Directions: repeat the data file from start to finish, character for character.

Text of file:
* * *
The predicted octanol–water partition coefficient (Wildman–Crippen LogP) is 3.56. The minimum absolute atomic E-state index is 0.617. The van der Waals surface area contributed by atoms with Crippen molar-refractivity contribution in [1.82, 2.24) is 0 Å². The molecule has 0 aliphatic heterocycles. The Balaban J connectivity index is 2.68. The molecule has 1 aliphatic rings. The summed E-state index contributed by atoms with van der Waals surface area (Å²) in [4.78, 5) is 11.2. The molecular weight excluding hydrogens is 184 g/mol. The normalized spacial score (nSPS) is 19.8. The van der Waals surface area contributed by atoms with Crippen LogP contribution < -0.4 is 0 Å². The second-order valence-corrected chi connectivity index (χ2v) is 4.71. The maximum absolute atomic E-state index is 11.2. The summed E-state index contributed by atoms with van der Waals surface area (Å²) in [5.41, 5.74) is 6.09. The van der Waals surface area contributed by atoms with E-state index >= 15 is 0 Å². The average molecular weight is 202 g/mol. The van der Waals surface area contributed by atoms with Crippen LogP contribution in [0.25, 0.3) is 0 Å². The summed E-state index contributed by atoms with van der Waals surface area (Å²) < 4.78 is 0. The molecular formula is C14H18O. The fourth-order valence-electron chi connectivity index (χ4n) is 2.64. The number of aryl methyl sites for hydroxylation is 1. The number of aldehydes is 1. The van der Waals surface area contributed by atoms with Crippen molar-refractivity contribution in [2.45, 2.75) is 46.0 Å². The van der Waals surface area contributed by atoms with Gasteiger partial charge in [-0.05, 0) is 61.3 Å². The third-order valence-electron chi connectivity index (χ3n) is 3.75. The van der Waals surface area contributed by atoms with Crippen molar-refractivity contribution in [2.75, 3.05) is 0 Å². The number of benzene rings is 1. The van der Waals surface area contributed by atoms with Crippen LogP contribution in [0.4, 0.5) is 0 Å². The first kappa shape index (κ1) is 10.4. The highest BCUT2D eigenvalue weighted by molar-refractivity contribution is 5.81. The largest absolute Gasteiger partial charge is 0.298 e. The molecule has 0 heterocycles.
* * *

The predicted octanol–water partition coefficient (Wildman–Crippen LogP) is 3.56. The minimum absolute atomic E-state index is 0.617. The van der Waals surface area contributed by atoms with Crippen molar-refractivity contribution in [1.82, 2.24) is 0 Å². The molecule has 0 aliphatic heterocycles. The Balaban J connectivity index is 2.68. The molecule has 1 aliphatic rings. The summed E-state index contributed by atoms with van der Waals surface area (Å²) in [4.78, 5) is 11.2. The molecular weight excluding hydrogens is 184 g/mol. The normalized spacial score (nSPS) is 19.8. The van der Waals surface area contributed by atoms with Crippen LogP contribution < -0.4 is 0 Å². The second-order valence-corrected chi connectivity index (χ2v) is 4.71. The maximum absolute atomic E-state index is 11.2. The summed E-state index contributed by atoms with van der Waals surface area (Å²) in [5.41, 5.74) is 6.09. The van der Waals surface area contributed by atoms with E-state index >= 15 is 0 Å². The average molecular weight is 202 g/mol. The van der Waals surface area contributed by atoms with Crippen LogP contribution in [0.25, 0.3) is 0 Å². The summed E-state index contributed by atoms with van der Waals surface area (Å²) < 4.78 is 0. The molecular formula is C14H18O. The fourth-order valence-electron chi connectivity index (χ4n) is 2.64. The number of aryl methyl sites for hydroxylation is 1. The number of aldehydes is 1. The van der Waals surface area contributed by atoms with Crippen molar-refractivity contribution in [2.45, 2.75) is 46.0 Å². The van der Waals surface area contributed by atoms with Gasteiger partial charge in [-0.05, 0) is 61.3 Å². The third-order valence-electron chi connectivity index (χ3n) is 3.75. The van der Waals surface area contributed by atoms with Crippen molar-refractivity contribution in [2.75, 3.05) is 0 Å². The number of benzene rings is 1. The van der Waals surface area contributed by atoms with Crippen LogP contribution in [0.4, 0.5) is 0 Å². The first kappa shape index (κ1) is 10.4. The highest BCUT2D eigenvalue weighted by molar-refractivity contribution is 5.81. The largest absolute Gasteiger partial charge is 0.298 e. The molecule has 0 heterocycles.